What is involved with an undervalue transaction and how will it affect a Seller and a Purchaser?

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A sale at an undervalue is when a Purchaser is buying a property from the Seller at lower value than it is worth. For example; if a property has been valued at £600,000 but the Purchaser is buying for £500,000 then this would be classed as an undervalue transaction and the £100,000 could be classed as a ‘gift’ or a reductions in price. These types of transactions are more common amongst Family transactions whereby parents sell to the children or other relatives.

A Buyer can be at risk in such a scenario and should be careful how they proceed. This is because if a seller becomes bankrupt after 2 or 5 years of sale, then the property may be seized and be held by any trustee’s in bankruptcy. This could therefore mean that the original sale could be classed as invalid leaving a purchaser at a loss.

A seller’s solicitor should obtain what is known as a declaration of solvency signed by the seller. This document is a form of protection for the buyers as it helps to outline that the seller was not bankrupt at the time of sale and is therefore very important as it demonstrates the seller was ‘solvent’ when he was selling the property. In addition to this, an undervalue indemnity policy should be taken out by the Seller to protect the Buyer. The indemnity policy protects the Buyer against financial loss that may be incurred as a result of a claim being made against them. The key aim of the policy is to put the Purchaser back into the position they were before the claim was made. In this case the claim would potentially be from a trustee in bankruptcy trying to pursue any interest they believe they have in the property.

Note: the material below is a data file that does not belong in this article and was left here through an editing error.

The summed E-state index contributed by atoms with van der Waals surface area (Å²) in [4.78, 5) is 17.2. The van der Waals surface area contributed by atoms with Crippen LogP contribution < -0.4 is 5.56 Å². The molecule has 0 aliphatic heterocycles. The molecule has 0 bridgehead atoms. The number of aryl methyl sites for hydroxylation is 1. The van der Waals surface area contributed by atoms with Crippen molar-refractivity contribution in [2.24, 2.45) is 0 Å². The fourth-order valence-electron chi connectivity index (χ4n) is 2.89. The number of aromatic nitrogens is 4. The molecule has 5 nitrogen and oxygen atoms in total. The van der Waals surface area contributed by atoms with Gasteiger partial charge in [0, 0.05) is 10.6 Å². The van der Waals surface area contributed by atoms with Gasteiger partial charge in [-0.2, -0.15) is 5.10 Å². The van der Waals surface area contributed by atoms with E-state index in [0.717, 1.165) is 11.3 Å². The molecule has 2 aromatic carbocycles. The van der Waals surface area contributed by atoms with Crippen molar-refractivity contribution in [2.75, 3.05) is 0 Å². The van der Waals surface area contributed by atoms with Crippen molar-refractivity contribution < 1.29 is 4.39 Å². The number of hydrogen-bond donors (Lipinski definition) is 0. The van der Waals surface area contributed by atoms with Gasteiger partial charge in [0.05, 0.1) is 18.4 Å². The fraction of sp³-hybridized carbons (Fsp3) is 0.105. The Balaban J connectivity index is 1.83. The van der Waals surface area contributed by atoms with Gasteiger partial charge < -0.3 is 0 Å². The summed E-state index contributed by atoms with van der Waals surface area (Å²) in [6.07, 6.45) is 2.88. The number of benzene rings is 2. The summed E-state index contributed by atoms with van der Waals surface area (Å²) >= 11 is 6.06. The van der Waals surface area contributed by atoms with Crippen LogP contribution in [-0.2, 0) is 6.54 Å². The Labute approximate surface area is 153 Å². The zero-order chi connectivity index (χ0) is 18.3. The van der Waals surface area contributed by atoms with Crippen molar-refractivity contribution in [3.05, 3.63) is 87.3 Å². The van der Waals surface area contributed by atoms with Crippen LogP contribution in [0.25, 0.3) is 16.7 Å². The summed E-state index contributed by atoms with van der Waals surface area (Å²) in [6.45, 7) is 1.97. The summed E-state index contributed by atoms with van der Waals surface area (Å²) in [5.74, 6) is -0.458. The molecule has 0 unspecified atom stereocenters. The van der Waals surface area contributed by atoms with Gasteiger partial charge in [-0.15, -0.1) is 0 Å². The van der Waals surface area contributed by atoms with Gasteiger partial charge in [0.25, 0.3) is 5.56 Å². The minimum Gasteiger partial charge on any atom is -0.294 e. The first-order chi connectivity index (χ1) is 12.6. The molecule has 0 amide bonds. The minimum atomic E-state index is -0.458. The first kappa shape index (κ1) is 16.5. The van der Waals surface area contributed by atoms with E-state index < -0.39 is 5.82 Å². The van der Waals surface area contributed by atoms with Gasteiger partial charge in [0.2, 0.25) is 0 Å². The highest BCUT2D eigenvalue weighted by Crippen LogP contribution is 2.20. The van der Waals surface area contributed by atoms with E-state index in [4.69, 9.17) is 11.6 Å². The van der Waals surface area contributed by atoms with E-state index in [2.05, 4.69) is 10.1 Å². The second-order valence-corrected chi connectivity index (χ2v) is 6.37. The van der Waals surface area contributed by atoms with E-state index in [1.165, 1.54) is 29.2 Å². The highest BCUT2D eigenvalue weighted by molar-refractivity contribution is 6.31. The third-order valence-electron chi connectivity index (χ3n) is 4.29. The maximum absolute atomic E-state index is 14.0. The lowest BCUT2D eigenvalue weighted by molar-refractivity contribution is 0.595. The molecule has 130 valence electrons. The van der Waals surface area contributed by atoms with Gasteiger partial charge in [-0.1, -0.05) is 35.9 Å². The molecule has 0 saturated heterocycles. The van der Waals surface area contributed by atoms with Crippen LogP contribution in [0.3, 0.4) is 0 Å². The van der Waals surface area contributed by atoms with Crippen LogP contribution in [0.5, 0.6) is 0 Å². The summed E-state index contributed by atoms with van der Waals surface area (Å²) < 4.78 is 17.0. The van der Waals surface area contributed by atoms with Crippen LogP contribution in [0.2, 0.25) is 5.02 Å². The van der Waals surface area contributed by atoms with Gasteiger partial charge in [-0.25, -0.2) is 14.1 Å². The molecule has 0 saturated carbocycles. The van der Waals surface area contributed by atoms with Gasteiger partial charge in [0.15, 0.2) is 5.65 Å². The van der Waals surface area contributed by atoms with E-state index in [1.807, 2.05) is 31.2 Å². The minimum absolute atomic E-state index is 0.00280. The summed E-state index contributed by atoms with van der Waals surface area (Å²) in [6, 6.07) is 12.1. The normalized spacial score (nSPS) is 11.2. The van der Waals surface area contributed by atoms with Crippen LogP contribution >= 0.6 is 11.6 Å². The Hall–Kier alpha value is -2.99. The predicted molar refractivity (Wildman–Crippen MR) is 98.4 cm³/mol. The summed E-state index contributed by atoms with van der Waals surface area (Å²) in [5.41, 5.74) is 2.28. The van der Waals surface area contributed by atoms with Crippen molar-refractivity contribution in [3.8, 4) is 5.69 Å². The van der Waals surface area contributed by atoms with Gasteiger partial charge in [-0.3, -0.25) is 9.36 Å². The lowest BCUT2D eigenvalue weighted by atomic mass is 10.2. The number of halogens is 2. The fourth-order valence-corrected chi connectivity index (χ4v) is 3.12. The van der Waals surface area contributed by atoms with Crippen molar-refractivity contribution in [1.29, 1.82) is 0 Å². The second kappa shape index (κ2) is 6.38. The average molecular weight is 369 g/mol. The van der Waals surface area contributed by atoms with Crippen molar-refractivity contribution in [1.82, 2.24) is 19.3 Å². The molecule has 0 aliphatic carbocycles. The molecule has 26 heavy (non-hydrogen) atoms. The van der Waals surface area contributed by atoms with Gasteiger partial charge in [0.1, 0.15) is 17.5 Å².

If having a lender for mortgage purposes, they will also require the declaration of solvency and the undervalue indemnity policy to be in place for their protection. It is indeed possible for the purchaser to see the ‘discount’ as their deposit but lenders usually have strict requirements on this and it is imperative to outline your intentions when making the mortgage application to avoid any delays later on when the buyers Conveyancer reports the undervalue to the lender (which they have to do).

The laws for residential property and commercial undervalues differ so it is worth seeking independent legal advice before proceeding with this type of transaction. Please contact Edward hands and Lewis for a professional opinion .

 

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